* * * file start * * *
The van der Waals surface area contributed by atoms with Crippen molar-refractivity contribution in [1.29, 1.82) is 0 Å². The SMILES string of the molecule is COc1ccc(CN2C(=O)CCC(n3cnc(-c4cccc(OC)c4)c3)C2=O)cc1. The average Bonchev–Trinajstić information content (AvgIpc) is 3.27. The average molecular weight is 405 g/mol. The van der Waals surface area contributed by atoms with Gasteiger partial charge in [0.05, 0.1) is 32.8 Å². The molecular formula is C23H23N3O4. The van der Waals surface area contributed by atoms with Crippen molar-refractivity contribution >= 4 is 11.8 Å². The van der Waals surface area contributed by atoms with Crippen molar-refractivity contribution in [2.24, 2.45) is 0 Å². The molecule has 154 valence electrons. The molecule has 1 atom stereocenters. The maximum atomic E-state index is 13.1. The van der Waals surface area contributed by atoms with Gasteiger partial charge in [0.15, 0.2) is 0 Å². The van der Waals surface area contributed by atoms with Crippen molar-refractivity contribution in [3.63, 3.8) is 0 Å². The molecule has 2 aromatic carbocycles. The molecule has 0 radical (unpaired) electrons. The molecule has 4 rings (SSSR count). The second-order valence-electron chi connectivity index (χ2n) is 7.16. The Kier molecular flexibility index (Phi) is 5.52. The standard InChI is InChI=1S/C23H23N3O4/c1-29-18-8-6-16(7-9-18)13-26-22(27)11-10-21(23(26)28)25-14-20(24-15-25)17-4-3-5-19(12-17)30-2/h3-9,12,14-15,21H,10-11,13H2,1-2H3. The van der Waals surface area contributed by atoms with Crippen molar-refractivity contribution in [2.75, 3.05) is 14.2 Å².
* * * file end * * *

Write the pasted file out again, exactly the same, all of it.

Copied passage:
The van der Waals surface area contributed by atoms with Crippen molar-refractivity contribution in [1.29, 1.82) is 0 Å². The SMILES string of the molecule is COc1ccc(CN2C(=O)CCC(n3cnc(-c4cccc(OC)c4)c3)C2=O)cc1. The average Bonchev–Trinajstić information content (AvgIpc) is 3.27. The average molecular weight is 405 g/mol. The van der Waals surface area contributed by atoms with Gasteiger partial charge in [0.05, 0.1) is 32.8 Å². The molecular formula is C23H23N3O4. The van der Waals surface area contributed by atoms with Crippen molar-refractivity contribution >= 4 is 11.8 Å². The van der Waals surface area contributed by atoms with Crippen molar-refractivity contribution in [2.24, 2.45) is 0 Å². The molecule has 154 valence electrons. The molecule has 1 atom stereocenters. The maximum atomic E-state index is 13.1. The van der Waals surface area contributed by atoms with Gasteiger partial charge in [0.15, 0.2) is 0 Å². The van der Waals surface area contributed by atoms with Crippen molar-refractivity contribution in [3.63, 3.8) is 0 Å². The molecule has 2 aromatic carbocycles. The molecule has 0 radical (unpaired) electrons. The molecule has 4 rings (SSSR count). The second-order valence-electron chi connectivity index (χ2n) is 7.16. The Kier molecular flexibility index (Phi) is 5.52. The standard InChI is InChI=1S/C23H23N3O4/c1-29-18-8-6-16(7-9-18)13-26-22(27)11-10-21(23(26)28)25-14-20(24-15-25)17-4-3-5-19(12-17)30-2/h3-9,12,14-15,21H,10-11,13H2,1-2H3. The van der Waals surface area contributed by atoms with Crippen molar-refractivity contribution in [2.75, 3.05) is 14.2 Å².